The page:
The Ultimate Ad Format Cheat Sheet for Mobile Devs

Updated June 2017 with the latest formats!

Freemium mobile game Mr Jump, built by French indie studio 1Button, raked in more than $20,000 a day when it added an important feature to its game. No, it wasn’t a new character or an in-app purchase — the jump in daily revenue came from a series of interstitial ads.

Stories like Mr Jump’s are becoming the norm, as there’s little doubt that mobile ads are a great way to generate revenue. Still, it can be difficult to decide which type of advertising to invest in. How do you know if a video performs better than a static ad in your game? The answer, of course, is different for every game, yet understanding the types of mobile ads available (and the pros and cons of each) is a good place to start.

Here’s an overview of each format — banner, static interstitial and video interstitial — to help you embrace effective ads in your game.

Static Interstitials

Background: Interstitial ads are full-screen promotions that pop up in a mobile game, usually when there’s a pause in game play.

Pros: Since they’re full-screen ads, interstitials aren’t lacking in real estate to grab players’ attention. It’s a standard interstitial format that players are familiar with.

Cons: Static interstitial performance has decreased steadily over the past year. Players overlook If implemented poorly, they can be intrusive and lead to uninstalls or fewer game sessions. Avoid placing ads within a few seconds of each other, during active game play or after a player hits the “back” button or tries to exit the app, for example.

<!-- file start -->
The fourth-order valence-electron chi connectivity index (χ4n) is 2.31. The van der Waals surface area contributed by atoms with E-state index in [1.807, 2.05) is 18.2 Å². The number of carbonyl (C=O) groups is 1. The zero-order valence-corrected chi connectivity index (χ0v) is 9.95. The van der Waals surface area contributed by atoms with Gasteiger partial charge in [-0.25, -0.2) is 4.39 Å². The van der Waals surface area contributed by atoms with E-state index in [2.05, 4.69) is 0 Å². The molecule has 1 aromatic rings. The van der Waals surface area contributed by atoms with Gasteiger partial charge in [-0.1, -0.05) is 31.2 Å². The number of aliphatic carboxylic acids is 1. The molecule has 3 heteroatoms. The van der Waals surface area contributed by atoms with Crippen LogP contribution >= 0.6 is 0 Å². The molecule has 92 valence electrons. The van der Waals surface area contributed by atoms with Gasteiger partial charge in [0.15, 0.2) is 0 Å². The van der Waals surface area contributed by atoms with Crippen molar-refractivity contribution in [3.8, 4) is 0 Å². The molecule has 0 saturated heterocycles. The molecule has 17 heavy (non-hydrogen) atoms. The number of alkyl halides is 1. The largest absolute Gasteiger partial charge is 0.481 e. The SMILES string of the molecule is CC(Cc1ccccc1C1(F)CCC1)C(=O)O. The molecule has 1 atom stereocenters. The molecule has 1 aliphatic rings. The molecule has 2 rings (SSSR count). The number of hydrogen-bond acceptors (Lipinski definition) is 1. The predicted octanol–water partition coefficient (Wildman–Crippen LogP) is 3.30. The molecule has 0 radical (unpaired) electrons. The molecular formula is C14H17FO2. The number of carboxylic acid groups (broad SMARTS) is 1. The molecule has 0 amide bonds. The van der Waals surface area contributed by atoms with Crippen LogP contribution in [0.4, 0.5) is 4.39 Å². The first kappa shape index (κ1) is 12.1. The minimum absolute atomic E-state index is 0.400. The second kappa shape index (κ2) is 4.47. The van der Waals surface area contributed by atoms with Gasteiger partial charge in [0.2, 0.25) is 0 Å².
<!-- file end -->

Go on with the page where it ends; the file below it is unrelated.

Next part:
Things to Keep in Mind: Make sure your static interstitials are not perceived as just a pop up. Cap their frequency to fit the rhythm of your gameplay (at Chartboost we recommend showing max 1 interstitial per hour and player).

Static Interstitial Success Story: 1Button succeeded masterfully in balancing monetization and retention by configuring static interstitials to trigger when a player fails a level. Furthermore, they added frequency caps to limit player’s ad-fatigue. Soon they were earning $20,000 a day.

Video (Interstitial and Rewarded)

Background: Advertisers are spending on average more than $10 million annually on Digital Video, representing an 85% increase from just 2 years ago. It’s no wonder that 35 percent of mobile game developers are turning to video as a reliable revenue source. Rewarded placements with video and interactive ads have taken off in recent years providing players an opt-in choice with ad engagement.

Ultimate Ad Format Cheat Sheet-02

Pros: Because video advertising is an inherently engaging format, it drives higher conversion rates than static interstitial ads, with up to eight installs per 1,000 ad impressions. As an opt-in or rewarded placement, 62% of developers saw user retention increase and 46% of players prefer rewarded video ads.

Cons: Proper placement and aggressive frequency caps are a “must” for video.

Best practices: Key best practices are based on your core game loop and player expectations. Check out this post that reviews the top 10 key rewarded placements here.

Video Success Story: Futureplay doubled down on rewarded video placements and is making 70% of it’s game revenue from rewarded placements. Another with Crossy Road, one of the top examples of a mobile game that’s doing video advertising well, generating $10 million in revenue in its first 90 days.